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of lane's brigade saw action, repulsing repeated charges and white missourimen. james montgomery and lane, after nearly unremembering success? their previous western fleet e they transferred with them their western style of war making. both put it to deadly use. grant's attributed overland campaign, sherman's the march and ohio and sheridan's burning of the shenandoah valley. by the way, when that was burping, sherman was not there. all this completed the strategic turn to the hardest kind of war which broke the confederacy's cast by and
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people's will to resist. they and the soldier has exerted a pivotal influence on the traject rift war. they claimed vick tritt by their hard fighting and underunder stood that many, if not most of the war's pivotal measures had commenced in the war. carried to the eastern theater by celebrated werners but also grand, sherman and sheridan but lesser known western commanders like john pope, stephen hurlbutt. montgomery. they collected hard line and hard war policies as responses to conventional and i go regular warfare that en gulf much of the west. all of which put civilians in the cross hairs of military policy. they became the collective strategic elements that ultimately drove the confederacy down. despite these officers' i am by lens to war timeey mans
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nation of african american soldiers, they believed that they had cause to celebrate their consch contributions. and certainly they did. their western way of war had back the nation's. thank you so much. [ applause ]. i'm happy to take questions. i ran a little over. i'm sorry. >> i'm the line between you and the panel. anything that you can think of later, i'll be there. >> how effective were the policies and how much they created new opposition? >> you are asking me how successful were hard ball policies? >> did they make new guerillas. >> i think the answer to that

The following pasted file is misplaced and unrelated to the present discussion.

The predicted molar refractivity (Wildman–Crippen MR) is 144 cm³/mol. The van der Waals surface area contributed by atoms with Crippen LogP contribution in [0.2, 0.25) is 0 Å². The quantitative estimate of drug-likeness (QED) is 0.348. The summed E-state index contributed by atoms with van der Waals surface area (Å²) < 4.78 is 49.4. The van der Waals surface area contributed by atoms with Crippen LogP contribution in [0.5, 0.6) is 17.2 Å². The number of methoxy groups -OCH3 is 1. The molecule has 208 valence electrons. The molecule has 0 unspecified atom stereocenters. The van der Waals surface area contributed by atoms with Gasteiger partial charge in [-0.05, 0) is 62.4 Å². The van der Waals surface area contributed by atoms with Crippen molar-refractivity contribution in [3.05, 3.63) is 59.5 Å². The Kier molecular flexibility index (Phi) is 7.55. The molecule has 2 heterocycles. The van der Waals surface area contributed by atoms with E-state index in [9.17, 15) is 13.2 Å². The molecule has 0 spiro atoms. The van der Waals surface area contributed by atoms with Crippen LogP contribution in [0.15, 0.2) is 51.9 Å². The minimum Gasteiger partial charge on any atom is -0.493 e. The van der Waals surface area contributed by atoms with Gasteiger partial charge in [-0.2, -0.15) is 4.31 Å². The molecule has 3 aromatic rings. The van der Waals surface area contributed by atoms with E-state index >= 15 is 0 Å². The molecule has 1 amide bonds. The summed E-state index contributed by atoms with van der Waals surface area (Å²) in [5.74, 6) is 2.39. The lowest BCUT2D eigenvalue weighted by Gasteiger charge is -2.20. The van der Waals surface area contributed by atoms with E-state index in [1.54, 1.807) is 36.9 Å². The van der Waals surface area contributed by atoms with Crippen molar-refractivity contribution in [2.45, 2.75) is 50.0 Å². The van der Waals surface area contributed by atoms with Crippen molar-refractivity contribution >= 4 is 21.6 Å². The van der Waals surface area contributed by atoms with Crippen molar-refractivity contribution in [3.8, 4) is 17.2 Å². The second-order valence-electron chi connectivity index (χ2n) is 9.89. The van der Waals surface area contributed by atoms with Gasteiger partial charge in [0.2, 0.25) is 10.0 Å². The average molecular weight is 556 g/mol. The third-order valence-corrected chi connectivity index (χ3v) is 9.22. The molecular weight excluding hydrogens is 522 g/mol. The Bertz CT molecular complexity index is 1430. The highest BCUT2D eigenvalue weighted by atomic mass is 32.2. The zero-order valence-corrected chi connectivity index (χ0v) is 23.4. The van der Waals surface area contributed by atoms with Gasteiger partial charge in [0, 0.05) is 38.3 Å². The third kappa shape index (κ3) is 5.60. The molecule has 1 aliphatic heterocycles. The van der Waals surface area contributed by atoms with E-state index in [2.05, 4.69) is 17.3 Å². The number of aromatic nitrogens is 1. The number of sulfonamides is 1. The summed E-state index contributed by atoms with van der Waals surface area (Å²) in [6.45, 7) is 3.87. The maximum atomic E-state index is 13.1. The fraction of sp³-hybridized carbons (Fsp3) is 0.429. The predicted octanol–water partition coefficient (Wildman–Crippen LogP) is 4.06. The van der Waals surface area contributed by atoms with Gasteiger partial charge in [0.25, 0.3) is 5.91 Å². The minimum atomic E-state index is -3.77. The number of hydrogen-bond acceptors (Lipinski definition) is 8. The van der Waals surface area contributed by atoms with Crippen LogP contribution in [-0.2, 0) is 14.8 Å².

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is both. i think on the one hand hard policies as they are known clearly brought more gerrys out into the bush than programs previously had been. not sure how many would come out for them jessie and frank james, for example, decided to go into the bush or the brush specifically because local unionist militias decided to get information, hanging their stepfather. should i say, hanging without killing him. that drove them out. order number 11 pretty much ended all guerilla activity in those four counties by depopulating them. but that is a little bit like schlessinger's claim of weeding the guard wen a
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bulldozer. that's not practical. more and more commanders turned to those policies and practices as the war went on. not surprisely, guerilla warfare continued to proliferate until at least the election of 1864 and then seemed to have just died. >> do you consider the lip con administration of turning a blind eye to the situations that were taking place in missouri and kentucky, the blood bath taking place there between the citizens? >> that's a really, really question and a hard one to answer. i permanently don't believe that he took a blind eye. he knew that was going on on the ground and increasingly as the war went on, he began to send hard liners into those, using will's terms, back water assignment but not to get them out of the front line but top
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send them there sup as rosecrantz suchch such as elijah payne when he called -- what was it? a war of of liberation. but a different kind. it was counter insurgency, against guerillas. lincoln appointed payne to that post. specifically because he knew that this hard liner would take a hard line measure. i think that rosecranz was sent there not simply to get him out of trouble but rather to accomplish something in place that was known for unconventional and irregular warfare and chaos. and he got all that he bargained for there. in some sense, that helped to tarnish his reputation as
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well, his inability to quell the violence in missouri. thank you. i appreciate it.
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we are ready to start our final panel of the day. you know we have not done this before but we thought it would be fun with all the pammitys to get everyone together and have a conversation. before we get started, though, i want to introduce my